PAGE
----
The museum's current president and CEO, Jennifer Pace Robinson, was hired in 2021,[10] replacing Jeffrey H. Patchen, who had been hired in 1999, after serving as a Senior Program Officer at the J. Paul Getty Museum.[11]


Label using a QRpedia code to direct visitors to the Wikipedia article Broad Ripple Park Carousel

In 2008, the institution had revenue of $26.37 million and expenses of $26.369 million, with over half its income being supplied by the museum's endowment.[12] The facility had more than one million visitors in 2008.[13] Field trips from 775 schools brought more than 83,000 students to the museum during 2008.[14] In 2010, the museum had 400 part and full-time employees. Additionally, 1,500 individuals contribute over 65,000 hours of volunteer work annually.[15]

The museum has five floors of exhibit halls in the main building. There are several smaller structures around the main building including Dinosphere, a theater, and an outdoor sports park. In total, the museum has 472,900 square feet (43,933.85 m2) of floor space.[9] The museum has a collection of over 130,000 artifacts, divided into two areas: Arts & Humanities and Natural Science.

To maintain a regular change in its exhibits, significant emphasis is placed on research and development. Field experts are consulted regularly to assess the exhibits and offer proposals for new ones. The museum employs many experts who are leaders in their field of study.[16] Because of its leadership and innovations, the museum is a world leader in its field.[17] Child and Parents magazine have both ranked the museum as the best children's museum in the United States.[18] The "institution is considered the gold standard of museums for children."[19] It was cited by the New York Times as an example of a cultural institution that is ensuring awareness of the need to accommodate visitors with sensory issues is built in from the start of an exhibition's design.[20]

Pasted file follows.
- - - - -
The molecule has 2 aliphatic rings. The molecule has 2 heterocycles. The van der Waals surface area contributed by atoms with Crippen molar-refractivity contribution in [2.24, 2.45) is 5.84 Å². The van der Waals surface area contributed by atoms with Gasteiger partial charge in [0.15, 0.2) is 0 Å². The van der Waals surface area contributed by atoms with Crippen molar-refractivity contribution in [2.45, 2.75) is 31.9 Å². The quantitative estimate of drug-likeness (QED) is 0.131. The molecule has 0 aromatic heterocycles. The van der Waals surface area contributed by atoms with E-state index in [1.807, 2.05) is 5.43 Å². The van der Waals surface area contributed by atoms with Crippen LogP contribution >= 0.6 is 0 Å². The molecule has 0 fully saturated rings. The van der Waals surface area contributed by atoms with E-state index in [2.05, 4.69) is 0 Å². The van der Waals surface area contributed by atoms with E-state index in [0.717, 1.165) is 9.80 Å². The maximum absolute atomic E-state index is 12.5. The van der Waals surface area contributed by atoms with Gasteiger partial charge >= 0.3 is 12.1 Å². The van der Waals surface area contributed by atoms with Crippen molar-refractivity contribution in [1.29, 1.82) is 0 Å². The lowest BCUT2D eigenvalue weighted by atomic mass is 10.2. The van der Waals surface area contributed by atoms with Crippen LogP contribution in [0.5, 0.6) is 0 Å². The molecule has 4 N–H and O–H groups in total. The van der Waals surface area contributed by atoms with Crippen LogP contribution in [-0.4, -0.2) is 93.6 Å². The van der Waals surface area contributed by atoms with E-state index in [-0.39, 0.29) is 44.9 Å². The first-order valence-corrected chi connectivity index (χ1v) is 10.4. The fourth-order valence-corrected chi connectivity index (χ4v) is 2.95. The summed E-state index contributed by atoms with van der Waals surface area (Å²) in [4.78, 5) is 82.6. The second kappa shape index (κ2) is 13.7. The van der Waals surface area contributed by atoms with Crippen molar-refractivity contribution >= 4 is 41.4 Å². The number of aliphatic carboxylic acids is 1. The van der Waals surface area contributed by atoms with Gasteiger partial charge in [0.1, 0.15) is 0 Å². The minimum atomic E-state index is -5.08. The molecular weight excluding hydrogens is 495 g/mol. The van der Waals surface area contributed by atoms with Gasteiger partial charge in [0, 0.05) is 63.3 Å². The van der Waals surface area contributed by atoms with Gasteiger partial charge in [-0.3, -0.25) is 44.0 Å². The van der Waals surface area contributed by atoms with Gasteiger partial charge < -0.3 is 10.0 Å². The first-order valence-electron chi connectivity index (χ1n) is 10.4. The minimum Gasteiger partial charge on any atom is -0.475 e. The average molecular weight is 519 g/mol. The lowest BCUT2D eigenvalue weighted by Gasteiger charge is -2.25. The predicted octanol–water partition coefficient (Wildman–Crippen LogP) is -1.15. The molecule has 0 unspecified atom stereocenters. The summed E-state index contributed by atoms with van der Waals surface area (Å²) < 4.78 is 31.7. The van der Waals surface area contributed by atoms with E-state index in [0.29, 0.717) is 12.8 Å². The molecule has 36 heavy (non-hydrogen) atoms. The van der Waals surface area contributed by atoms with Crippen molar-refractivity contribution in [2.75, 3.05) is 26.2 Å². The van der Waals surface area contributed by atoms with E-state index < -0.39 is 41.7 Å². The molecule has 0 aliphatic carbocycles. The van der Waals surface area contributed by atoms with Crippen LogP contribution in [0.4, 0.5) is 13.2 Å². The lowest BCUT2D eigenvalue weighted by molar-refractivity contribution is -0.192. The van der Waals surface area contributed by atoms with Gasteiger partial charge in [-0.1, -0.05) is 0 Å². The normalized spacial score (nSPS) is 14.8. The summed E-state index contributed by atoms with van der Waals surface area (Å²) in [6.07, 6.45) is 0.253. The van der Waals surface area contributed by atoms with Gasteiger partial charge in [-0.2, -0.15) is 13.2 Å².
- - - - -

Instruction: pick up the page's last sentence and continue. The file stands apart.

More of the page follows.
The museum employed a Wikipedian in Residence, appointed in August 2011,[21] and has some QRpedia codes posted for visitors to read Wikipedia articles about objects in the collection, translated into their preferred language.[22] QRpedia codes are located in the All Aboard! exhibit which directs users to the Reuben Wells steam engine Wikipedia article,[22] and in the Carousel Wishes and Dreams exhibit, which links to the Broad Ripple Park Carousel article.[22]